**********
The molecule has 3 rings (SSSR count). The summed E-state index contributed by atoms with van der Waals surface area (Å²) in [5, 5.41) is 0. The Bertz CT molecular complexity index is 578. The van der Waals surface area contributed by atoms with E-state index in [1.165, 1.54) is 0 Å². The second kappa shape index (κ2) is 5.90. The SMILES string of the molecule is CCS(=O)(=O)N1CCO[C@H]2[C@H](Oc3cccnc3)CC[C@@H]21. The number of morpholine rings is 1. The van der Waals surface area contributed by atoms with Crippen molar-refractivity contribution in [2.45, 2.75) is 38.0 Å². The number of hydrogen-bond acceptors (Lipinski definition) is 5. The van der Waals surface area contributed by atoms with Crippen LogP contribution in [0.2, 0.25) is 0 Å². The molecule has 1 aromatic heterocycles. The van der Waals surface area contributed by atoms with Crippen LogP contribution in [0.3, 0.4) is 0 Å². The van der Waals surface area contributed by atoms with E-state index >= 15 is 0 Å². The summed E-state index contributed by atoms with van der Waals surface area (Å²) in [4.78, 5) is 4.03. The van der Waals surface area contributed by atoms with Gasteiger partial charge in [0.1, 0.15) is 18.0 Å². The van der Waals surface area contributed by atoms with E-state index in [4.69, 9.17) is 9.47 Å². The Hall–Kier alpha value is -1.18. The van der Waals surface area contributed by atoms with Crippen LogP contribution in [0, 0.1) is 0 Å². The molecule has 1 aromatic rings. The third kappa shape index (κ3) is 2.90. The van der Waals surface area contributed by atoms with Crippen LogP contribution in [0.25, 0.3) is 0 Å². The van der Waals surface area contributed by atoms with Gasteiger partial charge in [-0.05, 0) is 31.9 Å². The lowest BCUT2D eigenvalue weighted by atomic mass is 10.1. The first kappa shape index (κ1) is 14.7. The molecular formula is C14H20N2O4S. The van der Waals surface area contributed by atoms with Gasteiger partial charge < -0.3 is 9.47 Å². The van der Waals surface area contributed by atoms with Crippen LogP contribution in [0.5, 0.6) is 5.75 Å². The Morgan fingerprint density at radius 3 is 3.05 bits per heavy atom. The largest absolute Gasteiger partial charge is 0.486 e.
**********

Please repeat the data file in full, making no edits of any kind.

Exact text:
The molecule has 3 rings (SSSR count). The summed E-state index contributed by atoms with van der Waals surface area (Å²) in [5, 5.41) is 0. The Bertz CT molecular complexity index is 578. The van der Waals surface area contributed by atoms with E-state index in [1.165, 1.54) is 0 Å². The second kappa shape index (κ2) is 5.90. The SMILES string of the molecule is CCS(=O)(=O)N1CCO[C@H]2[C@H](Oc3cccnc3)CC[C@@H]21. The number of morpholine rings is 1. The van der Waals surface area contributed by atoms with Crippen molar-refractivity contribution in [2.45, 2.75) is 38.0 Å². The number of hydrogen-bond acceptors (Lipinski definition) is 5. The van der Waals surface area contributed by atoms with Crippen LogP contribution in [0.2, 0.25) is 0 Å². The molecule has 1 aromatic heterocycles. The van der Waals surface area contributed by atoms with Crippen LogP contribution in [0.3, 0.4) is 0 Å². The van der Waals surface area contributed by atoms with E-state index >= 15 is 0 Å². The summed E-state index contributed by atoms with van der Waals surface area (Å²) in [4.78, 5) is 4.03. The van der Waals surface area contributed by atoms with Gasteiger partial charge in [0.1, 0.15) is 18.0 Å². The van der Waals surface area contributed by atoms with E-state index in [4.69, 9.17) is 9.47 Å². The Hall–Kier alpha value is -1.18. The van der Waals surface area contributed by atoms with Crippen LogP contribution in [0, 0.1) is 0 Å². The molecule has 1 aromatic rings. The third kappa shape index (κ3) is 2.90. The van der Waals surface area contributed by atoms with Crippen LogP contribution in [0.25, 0.3) is 0 Å². The van der Waals surface area contributed by atoms with Gasteiger partial charge in [-0.05, 0) is 31.9 Å². The lowest BCUT2D eigenvalue weighted by atomic mass is 10.1. The first kappa shape index (κ1) is 14.7. The molecular formula is C14H20N2O4S. The van der Waals surface area contributed by atoms with Gasteiger partial charge < -0.3 is 9.47 Å². The van der Waals surface area contributed by atoms with Crippen LogP contribution in [0.5, 0.6) is 5.75 Å². The Morgan fingerprint density at radius 3 is 3.05 bits per heavy atom. The largest absolute Gasteiger partial charge is 0.486 e.